In a traditional contracting model, engineering and technology teams are the only ones engaged in the early phases of the project. Contractors transition work and the associated responsibility at the end of each phase, which can create silos. This approach pushes unresolved issues to construction, which creates unnecessary delays and cost challenges in the most labor-intensive and costly project phase. With all resources focused on delivering the project with maximum predictability and capital efficiency at the outset, unresolved issues are mitigated before they occur, preventing unnecessary consequences.
An example of this collaborative approach is advanced work packaging, where construction activities are planned and sequenced in the design phase of the project. Details on materials, equipment, tools and schedule are generated during the engineering phase and are ready before craft teams are mobilized to the site. This approach was recently designated as a construction best practice by the Construction Owners Association of Alberta. Implementing this approach and investing in the early mobilization of construction and fabrication resources has yielded substantial productivity improvements on job sites, with Fluor achieving reductions in direct craft hours of between 15% and 18% on direct-hire projects.
This approach can be expanded with other better-build solutions, such as integrating scaffolding into front-end construction planning. Scaffolds are identified and designed into the 3D model during the detailed design phase, reducing quantities and minimizing at-grade scaffolding. Scaffold clips are installed in the fabricated steel when it arrives to the site, saving critical construction hours, reducing costs and improving safety.
Fluor has been working with a major oil and gas company to create a step-change improvement in project execution, making projects 30% cheaper, 30% shorter and 30% safer. The focus for all clients is not just on a reduction in contractor rates, but an improvement in total capital expenditure.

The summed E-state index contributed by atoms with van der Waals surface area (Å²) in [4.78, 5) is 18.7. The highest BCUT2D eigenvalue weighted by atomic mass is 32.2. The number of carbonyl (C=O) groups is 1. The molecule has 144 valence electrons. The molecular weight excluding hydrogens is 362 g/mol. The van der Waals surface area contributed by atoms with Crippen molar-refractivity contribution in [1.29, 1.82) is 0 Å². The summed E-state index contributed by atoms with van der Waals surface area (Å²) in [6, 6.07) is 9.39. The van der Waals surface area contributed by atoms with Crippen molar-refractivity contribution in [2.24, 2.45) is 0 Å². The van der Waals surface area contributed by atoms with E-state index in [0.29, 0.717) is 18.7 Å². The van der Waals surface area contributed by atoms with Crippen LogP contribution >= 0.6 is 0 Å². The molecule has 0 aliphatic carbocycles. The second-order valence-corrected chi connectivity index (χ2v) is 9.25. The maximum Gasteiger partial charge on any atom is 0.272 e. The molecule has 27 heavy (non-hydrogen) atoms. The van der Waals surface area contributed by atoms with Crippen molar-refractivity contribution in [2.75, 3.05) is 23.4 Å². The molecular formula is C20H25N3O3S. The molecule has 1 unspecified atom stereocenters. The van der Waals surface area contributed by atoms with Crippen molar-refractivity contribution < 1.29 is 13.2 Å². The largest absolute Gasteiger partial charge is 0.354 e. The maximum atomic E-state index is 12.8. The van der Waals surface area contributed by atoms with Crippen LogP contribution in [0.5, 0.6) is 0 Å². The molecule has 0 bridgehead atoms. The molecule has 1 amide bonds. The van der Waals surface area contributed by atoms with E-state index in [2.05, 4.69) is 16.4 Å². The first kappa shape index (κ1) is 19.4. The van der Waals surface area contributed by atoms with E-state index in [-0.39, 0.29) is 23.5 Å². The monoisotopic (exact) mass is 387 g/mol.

Collaboration must begin in the early phases, such as front-end engineering and design (FEED). While typically accounting for between 0.8% and 2% of the total capital cost, FEED is where owners have the largest opportunity to impact capital cost reduction. The design, fabrication and procurement decisions made in FEED shape a project into either one that will not go forward due to the high costs, or into one that will pass the company’s hurdle rates and deliver long-term value.
Fluor began collaborating with the client very early in the FEED stage of a project. Using our 3rd Gen Modular Execution approach to optimize the facility, we reduced the plot plan by 40% compared to a traditional design, lowering bulk material costs and the number of required onsite craft hours. Combined with process simplification, capital costs were reduced to 85% of the initial estimate. With integrated engineering, procurement and construction execution, the sanctioned cost and schedule has been maintained throughout the life of the project, fully meeting the client’s business objectives.
Another concept that holds enormous potential for the industry, but also requires early collaboration, is the zero-base execution approach. Beginning with a minimal design, the goal is to develop a safe, operable and maintainable facility, while unraveling and removing additional requirements and standards that typically do not provide a return on investment. In this approach, the project only delivers what is truly needed for the facility. We achieve a practical minimum design that optimizes capital expenditure and future operating expenditures. Teams utilizing this approach have seen a 33% plot reduction and a 20% tag reduction, while maintaining facility capacity.
With these approaches, our industry has an incredible opportunity to deliver innovation, certainty and capital efficiency for our clients to achieve the return on investment they need to move forward with high-priority projects. HP
- Changali S., A. Mohammad and M. van Nieuwland, “The construction productivity imperative,” McKinsey and Co., July 2015.